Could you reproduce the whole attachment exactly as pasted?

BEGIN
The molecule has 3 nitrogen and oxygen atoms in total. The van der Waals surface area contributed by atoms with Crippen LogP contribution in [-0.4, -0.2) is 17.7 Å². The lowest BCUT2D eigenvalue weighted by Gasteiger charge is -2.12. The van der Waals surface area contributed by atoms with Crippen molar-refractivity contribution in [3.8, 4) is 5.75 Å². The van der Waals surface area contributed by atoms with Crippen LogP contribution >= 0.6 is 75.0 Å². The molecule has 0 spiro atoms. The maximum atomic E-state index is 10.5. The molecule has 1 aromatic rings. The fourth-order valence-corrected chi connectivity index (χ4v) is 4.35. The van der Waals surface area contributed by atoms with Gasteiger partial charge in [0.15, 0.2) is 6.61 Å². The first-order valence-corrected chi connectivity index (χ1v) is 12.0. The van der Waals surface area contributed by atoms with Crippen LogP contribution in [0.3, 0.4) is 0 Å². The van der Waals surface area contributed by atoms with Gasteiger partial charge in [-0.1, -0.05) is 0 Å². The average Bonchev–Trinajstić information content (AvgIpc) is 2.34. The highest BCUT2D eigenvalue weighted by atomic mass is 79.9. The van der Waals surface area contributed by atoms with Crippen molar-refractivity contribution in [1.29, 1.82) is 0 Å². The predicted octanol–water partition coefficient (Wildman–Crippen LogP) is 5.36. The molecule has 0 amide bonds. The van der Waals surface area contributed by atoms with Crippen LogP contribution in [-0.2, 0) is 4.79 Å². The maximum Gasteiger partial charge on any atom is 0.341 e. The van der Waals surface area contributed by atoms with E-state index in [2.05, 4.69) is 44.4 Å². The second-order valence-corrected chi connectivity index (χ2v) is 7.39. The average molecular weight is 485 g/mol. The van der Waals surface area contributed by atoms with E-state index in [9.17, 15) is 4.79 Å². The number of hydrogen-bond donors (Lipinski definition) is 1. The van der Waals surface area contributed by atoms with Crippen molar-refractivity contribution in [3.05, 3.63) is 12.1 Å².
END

The molecule has 3 nitrogen and oxygen atoms in total. The van der Waals surface area contributed by atoms with Crippen LogP contribution in [-0.4, -0.2) is 17.7 Å². The lowest BCUT2D eigenvalue weighted by Gasteiger charge is -2.12. The van der Waals surface area contributed by atoms with Crippen molar-refractivity contribution in [3.8, 4) is 5.75 Å². The van der Waals surface area contributed by atoms with Crippen LogP contribution >= 0.6 is 75.0 Å². The molecule has 0 spiro atoms. The maximum atomic E-state index is 10.5. The molecule has 1 aromatic rings. The fourth-order valence-corrected chi connectivity index (χ4v) is 4.35. The van der Waals surface area contributed by atoms with Gasteiger partial charge in [0.15, 0.2) is 6.61 Å². The first-order valence-corrected chi connectivity index (χ1v) is 12.0. The van der Waals surface area contributed by atoms with Crippen LogP contribution in [0.3, 0.4) is 0 Å². The van der Waals surface area contributed by atoms with Gasteiger partial charge in [-0.1, -0.05) is 0 Å². The average Bonchev–Trinajstić information content (AvgIpc) is 2.34. The highest BCUT2D eigenvalue weighted by atomic mass is 79.9. The van der Waals surface area contributed by atoms with Crippen molar-refractivity contribution in [1.29, 1.82) is 0 Å². The predicted octanol–water partition coefficient (Wildman–Crippen LogP) is 5.36. The molecule has 0 amide bonds. The van der Waals surface area contributed by atoms with Crippen LogP contribution in [-0.2, 0) is 4.79 Å². The maximum Gasteiger partial charge on any atom is 0.341 e. The van der Waals surface area contributed by atoms with E-state index in [2.05, 4.69) is 44.4 Å². The second-order valence-corrected chi connectivity index (χ2v) is 7.39. The average molecular weight is 485 g/mol. The van der Waals surface area contributed by atoms with E-state index in [9.17, 15) is 4.79 Å². The number of hydrogen-bond donors (Lipinski definition) is 1. The van der Waals surface area contributed by atoms with Crippen molar-refractivity contribution in [3.05, 3.63) is 12.1 Å².